Where the garlic will go this fall is not decided. This year’s crop continues to cure in the garage and the heads used have been healthy and tasty. I planted 100 head last fall and it produced plenty for the kitchen. Almost every seed planted yielded a head. When the curing process is finished, I’ll save the best heads for seed. This garlic originated on Susan Jutz’ farm and has been planted year after year for a very long time. It has good characteristics and stores well.
Soon I will mow the harvested garlic patch and use the plot to store grass clippings. With the recent rain, the yard grass is long and will make plenty for storage. I also need to tear down the failed onion patch and prepare it to store fencing. I need a sunny afternoon for this work.
We move through the gardening season so quickly any more. In late August, the work continues to be about tomatoes, peppers, greens, celery, and eggplant. Cucumbers and zucchini are about done. I hope to plant lettuce before the week is done. Acorns forming on oak trees are the sign I had better get going.
As daylight moves toward summer’s end, the amount of information available has increased dramatically. After a busy Monday, I have to stop the input and process what I’ve gained. In an ever-forward life, that’s hard to do.
In the next township over, one of the Iowa CO2 pipelines is planned to cross Johnson County. The public debate is whether private companies should be able to use eminent domain provisions of the law the way a government would to run these pipelines. If you got everyone involved in the projects – companies, government, land owners, farmers, and citizens – I’m pretty sure we could agree that these pipelines serve no useful purpose to the environment. During initial rollout of the plans, companies hardly mentioned the environmental impact of CO2 emissions on earth because there are and may be more markets for the commodity. This is mostly about being able to export Iowa ethanol to California, which has stricter air quality regulations than Iowa. Well maybe I’m wrong these folks wouldn’t agree.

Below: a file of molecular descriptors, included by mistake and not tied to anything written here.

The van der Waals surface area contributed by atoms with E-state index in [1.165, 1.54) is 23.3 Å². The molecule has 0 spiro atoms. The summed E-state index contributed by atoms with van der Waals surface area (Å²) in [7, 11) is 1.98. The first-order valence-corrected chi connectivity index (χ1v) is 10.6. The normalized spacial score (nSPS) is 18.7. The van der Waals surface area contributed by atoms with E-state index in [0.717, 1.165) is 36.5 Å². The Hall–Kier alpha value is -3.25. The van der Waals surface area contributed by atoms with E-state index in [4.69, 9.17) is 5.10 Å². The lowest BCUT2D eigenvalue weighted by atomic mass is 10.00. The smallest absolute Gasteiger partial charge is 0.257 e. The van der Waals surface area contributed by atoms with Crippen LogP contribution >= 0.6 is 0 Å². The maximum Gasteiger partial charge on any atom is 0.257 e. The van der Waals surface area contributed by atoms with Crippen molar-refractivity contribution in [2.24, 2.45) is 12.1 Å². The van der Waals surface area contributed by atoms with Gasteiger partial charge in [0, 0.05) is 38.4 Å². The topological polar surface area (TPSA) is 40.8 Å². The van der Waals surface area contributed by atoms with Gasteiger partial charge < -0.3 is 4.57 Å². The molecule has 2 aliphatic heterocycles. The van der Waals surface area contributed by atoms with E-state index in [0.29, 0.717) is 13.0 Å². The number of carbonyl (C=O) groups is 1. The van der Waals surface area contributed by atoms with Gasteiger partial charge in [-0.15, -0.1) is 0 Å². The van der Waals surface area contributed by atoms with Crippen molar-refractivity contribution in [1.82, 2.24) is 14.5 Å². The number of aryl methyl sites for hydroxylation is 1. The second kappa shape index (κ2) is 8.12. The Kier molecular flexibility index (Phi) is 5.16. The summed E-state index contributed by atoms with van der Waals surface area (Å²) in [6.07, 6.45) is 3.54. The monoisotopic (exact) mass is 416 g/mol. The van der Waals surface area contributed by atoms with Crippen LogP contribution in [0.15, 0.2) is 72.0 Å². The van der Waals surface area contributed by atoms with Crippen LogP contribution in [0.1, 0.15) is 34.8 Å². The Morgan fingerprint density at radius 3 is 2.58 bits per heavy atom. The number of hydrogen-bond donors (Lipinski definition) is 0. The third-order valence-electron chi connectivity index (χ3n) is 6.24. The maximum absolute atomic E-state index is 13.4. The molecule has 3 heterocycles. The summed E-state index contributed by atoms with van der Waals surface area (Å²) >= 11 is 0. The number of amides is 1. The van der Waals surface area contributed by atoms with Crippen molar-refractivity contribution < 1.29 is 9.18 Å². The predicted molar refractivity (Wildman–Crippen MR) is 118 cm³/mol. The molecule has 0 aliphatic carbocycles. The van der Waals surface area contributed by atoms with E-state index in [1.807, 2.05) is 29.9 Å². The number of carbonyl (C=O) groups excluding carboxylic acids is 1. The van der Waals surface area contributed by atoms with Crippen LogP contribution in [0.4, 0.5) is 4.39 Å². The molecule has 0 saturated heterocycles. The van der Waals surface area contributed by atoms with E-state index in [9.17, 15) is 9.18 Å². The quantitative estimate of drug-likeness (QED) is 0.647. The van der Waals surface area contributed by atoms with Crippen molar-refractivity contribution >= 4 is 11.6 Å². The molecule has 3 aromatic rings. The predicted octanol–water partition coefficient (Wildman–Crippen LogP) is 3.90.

In Iowa’s First Congressional District, Republican incumbent Mariannette Miller-Meeks has defined her campaign as one tapping into a mother lode of money and crazy policies in her national party. In a way this makes the race easier for Democrats as she will be out of touch with what all district residents want and need. It will be harder because of the endless well of dark money in politics agitating everything. Democrat Christina Bohannan is busy doing the work of a candidate all over the district. There is a lot to take in as I plan my engagement in the fall campaign.
I am disengaging in my position as president of our home owners association in a development with a population of about 250 people. Finding people to be on our all volunteer board has been challenging. I served on the board in three different periods since first being elected in 1994. There are real responsibilities with managing our public water system, roads, trash and recycling removal, and a separate wastewater treatment plant. We kept the board fully staffed since I returned in 2017, yet few showed interest in leading the effort. Both managing the activities and finding a replacement will take time I’d rather be spending elsewhere.
Our family decided to become home owners. We built new in 1993 and 29 years later, a lot needs attention. Lilac bushes planted in 1994 are now overgrown. Repeated straight line winds and a derecho knocked down trees and branches. We are at 12 years since last roofing the house. Major appliances need upgrade. The list of home repairs and upgrades is pretty long. We have to be ready to slow down, and that means making the house more livable as we age. We tend to avoid these projects because we don’t want to think about them and how we finance them on a fixed income. We have to get going or the to-do list will only continue to grow.